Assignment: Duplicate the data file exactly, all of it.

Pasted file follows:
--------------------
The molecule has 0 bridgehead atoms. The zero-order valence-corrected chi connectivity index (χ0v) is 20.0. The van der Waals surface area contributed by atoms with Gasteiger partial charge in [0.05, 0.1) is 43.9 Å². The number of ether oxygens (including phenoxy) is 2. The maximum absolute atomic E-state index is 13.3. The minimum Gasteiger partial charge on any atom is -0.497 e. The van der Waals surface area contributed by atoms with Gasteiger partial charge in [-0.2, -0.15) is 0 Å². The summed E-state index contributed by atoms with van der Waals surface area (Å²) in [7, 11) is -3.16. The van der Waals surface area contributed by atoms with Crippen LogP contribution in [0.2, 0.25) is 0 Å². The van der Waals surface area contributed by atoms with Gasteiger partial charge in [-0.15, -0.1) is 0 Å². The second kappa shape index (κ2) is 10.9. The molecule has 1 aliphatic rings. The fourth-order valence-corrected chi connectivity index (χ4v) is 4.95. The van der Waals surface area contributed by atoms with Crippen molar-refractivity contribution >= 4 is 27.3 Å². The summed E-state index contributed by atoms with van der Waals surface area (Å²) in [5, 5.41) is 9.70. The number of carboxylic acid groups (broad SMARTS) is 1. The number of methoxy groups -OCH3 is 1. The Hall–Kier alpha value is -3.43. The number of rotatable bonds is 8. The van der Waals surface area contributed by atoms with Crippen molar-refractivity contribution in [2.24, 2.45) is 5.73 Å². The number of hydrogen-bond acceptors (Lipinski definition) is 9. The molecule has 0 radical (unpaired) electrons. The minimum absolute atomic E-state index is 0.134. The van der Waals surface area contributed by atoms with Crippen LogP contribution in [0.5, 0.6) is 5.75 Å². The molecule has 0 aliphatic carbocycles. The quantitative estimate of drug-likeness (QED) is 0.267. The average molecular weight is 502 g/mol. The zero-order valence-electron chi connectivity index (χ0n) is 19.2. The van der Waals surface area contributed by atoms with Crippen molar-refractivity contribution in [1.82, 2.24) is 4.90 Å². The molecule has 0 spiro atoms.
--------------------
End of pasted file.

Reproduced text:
The molecule has 0 bridgehead atoms. The zero-order valence-corrected chi connectivity index (χ0v) is 20.0. The van der Waals surface area contributed by atoms with Gasteiger partial charge in [0.05, 0.1) is 43.9 Å². The number of ether oxygens (including phenoxy) is 2. The maximum absolute atomic E-state index is 13.3. The minimum Gasteiger partial charge on any atom is -0.497 e. The van der Waals surface area contributed by atoms with Gasteiger partial charge in [-0.2, -0.15) is 0 Å². The summed E-state index contributed by atoms with van der Waals surface area (Å²) in [7, 11) is -3.16. The van der Waals surface area contributed by atoms with Crippen LogP contribution in [0.2, 0.25) is 0 Å². The van der Waals surface area contributed by atoms with Gasteiger partial charge in [-0.15, -0.1) is 0 Å². The second kappa shape index (κ2) is 10.9. The molecule has 1 aliphatic rings. The fourth-order valence-corrected chi connectivity index (χ4v) is 4.95. The van der Waals surface area contributed by atoms with Crippen molar-refractivity contribution >= 4 is 27.3 Å². The summed E-state index contributed by atoms with van der Waals surface area (Å²) in [5, 5.41) is 9.70. The number of carboxylic acid groups (broad SMARTS) is 1. The number of methoxy groups -OCH3 is 1. The Hall–Kier alpha value is -3.43. The number of rotatable bonds is 8. The van der Waals surface area contributed by atoms with Crippen molar-refractivity contribution in [2.24, 2.45) is 5.73 Å². The number of hydrogen-bond acceptors (Lipinski definition) is 9. The molecule has 0 radical (unpaired) electrons. The minimum absolute atomic E-state index is 0.134. The van der Waals surface area contributed by atoms with Crippen LogP contribution in [0.5, 0.6) is 5.75 Å². The molecule has 0 aliphatic carbocycles. The quantitative estimate of drug-likeness (QED) is 0.267. The average molecular weight is 502 g/mol. The zero-order valence-electron chi connectivity index (χ0n) is 19.2. The van der Waals surface area contributed by atoms with Crippen molar-refractivity contribution in [1.82, 2.24) is 4.90 Å². The molecule has 0 spiro atoms.